We said good-bye to an old friend in late May when Fior D’Italia closed. It seemed to be extra poignant that our Luncheon Society conversation with Nobel Laureate Paul Krugman on the current economic troubles also coincided with the final day that the oldest continuously run Italian restaurant west of the Mississippi.
After our luncheon, the staff prepared for their final dinner before the locks were placed on the front door. We hope that they will return under new ownership. If we were going to have a last bash with Fior, the Paul Krugman would be a grand way to bid farewell to a long time San Francisco favorite.
We were pleased that Paul Krugman joined us to discuss his new book End This Recession Now. In the largest Luncheon Society gathering to date, we all managed to huddle together for a great conversational “back and forth” that took the better part of two hours.
As the nation’s most elegant Keynesian economist, what frustrates Paul Krugman most was that during the Collapse of 2008 and its aftermath, the lessons learned from The Great Depressions are equally applicable to the Great Recession but policymakers (especially those on the far right) aimed for an austerity program, even if it does more harm than good.
Krugman makes the case that the United States would find full employment within a 2 year period and fund it with an inflationary rate in the 3-4% range. Runaway inflation is a scary matter for those who went through the 1970’s and now worry that any savings might be wiped away, but to those who worry about their 401K retirement programs, the lack of progress from the global economy upward has more of a financial drag.
Instead of supporting an austerity budgetary plan that fires teachers, firefighters and other civil servants, Krugman argues that policymakers should double-down on investing in people and projects. He felt that Obama’s actions amounted to half-measures when he arrived in office as the wheels were coming off the economy were too little, almost too late. Krugman argues that Obama lost an opportunity to be truly bold on the economic front and that made things far worse.
While there was some early optimism on “green shoots” that emerged as early as 2009, they have been tempered by events elsewhere. For the first time in anybody’s life the American economic system is directly impacted by what is taking place in Europe and Asia more so than anytime n our nation’s history. Manufacturing jobs focused on exports can take a quick nosedive if the economies in those regions falter and this has been the case.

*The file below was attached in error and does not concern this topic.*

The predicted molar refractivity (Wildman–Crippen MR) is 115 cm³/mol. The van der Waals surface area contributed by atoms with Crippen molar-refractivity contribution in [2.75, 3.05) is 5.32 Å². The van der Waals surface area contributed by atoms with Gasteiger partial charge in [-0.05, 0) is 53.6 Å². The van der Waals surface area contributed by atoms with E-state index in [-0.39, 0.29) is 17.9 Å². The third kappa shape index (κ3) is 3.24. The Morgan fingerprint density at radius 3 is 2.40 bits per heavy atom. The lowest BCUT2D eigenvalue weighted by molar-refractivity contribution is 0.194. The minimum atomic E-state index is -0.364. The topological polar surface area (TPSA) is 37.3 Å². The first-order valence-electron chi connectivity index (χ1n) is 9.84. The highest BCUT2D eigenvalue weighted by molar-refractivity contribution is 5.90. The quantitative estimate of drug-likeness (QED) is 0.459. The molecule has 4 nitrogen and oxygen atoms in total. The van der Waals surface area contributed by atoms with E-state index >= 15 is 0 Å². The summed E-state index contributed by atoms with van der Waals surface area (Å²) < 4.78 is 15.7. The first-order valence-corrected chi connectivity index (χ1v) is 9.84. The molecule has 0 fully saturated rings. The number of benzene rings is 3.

Unwinding a financial panic that began with the faulty securitization of home mortgages soon infected a number of banks, investment houses, and insurance groups, soon led to a colossal bailout without putting in place the necessary safeguards to keep this from happening again. For Krugman, that means that Wall Street will soon get back to doing what it does best, short-term thinking as the expense of longer-term financial stability. The $3 Billion in losses at JP MorganChase only underscores the fear that nothing has changed. Even the highly publicized resignation of Greg Smith from Goldman Sachs was widely ridiculed after the conservative press made an issue of the author’s lack of stature within the brokerage house.
In the end Krugman states, the real job creators are the middle class. With disposable income, their demand for products is what drives the consumer manufacturing sector. There are only so many members so many members of the 1% super-rich—and they have all of the gadgets they need. Krugman pointed to Apple as a good example of a companywide transformation that came on the heels of a middle class demand. All of those iPads and iPhones ended up with so many families that apple went from a company that was only weeks away from bankruptcy in 1997 to becoming the richest and most successful consumer goods company in the world.
Until we focus the financial aid on middle class families, we will miss the mark and it will take far longer to untangle ourselves from this mess.
is a series of private luncheons and dinners that take place in San Francisco, Los Angeles, Manhattan, and Boston. We essentially split the costs of gathering and we meet in groups of 20-25 people. Discussions center on politics, art, science, film, culture, and whatever else is on our mind. Think of us as “Adult Drop in Daycare.” We’ve been around since 1997 and we’re purposely understated. These gatherings takes place around a large table, where you interact with the main guest and conversation becomes end result. There are no rules, very little structure, and the gatherings happen when they happen. Join us when you can.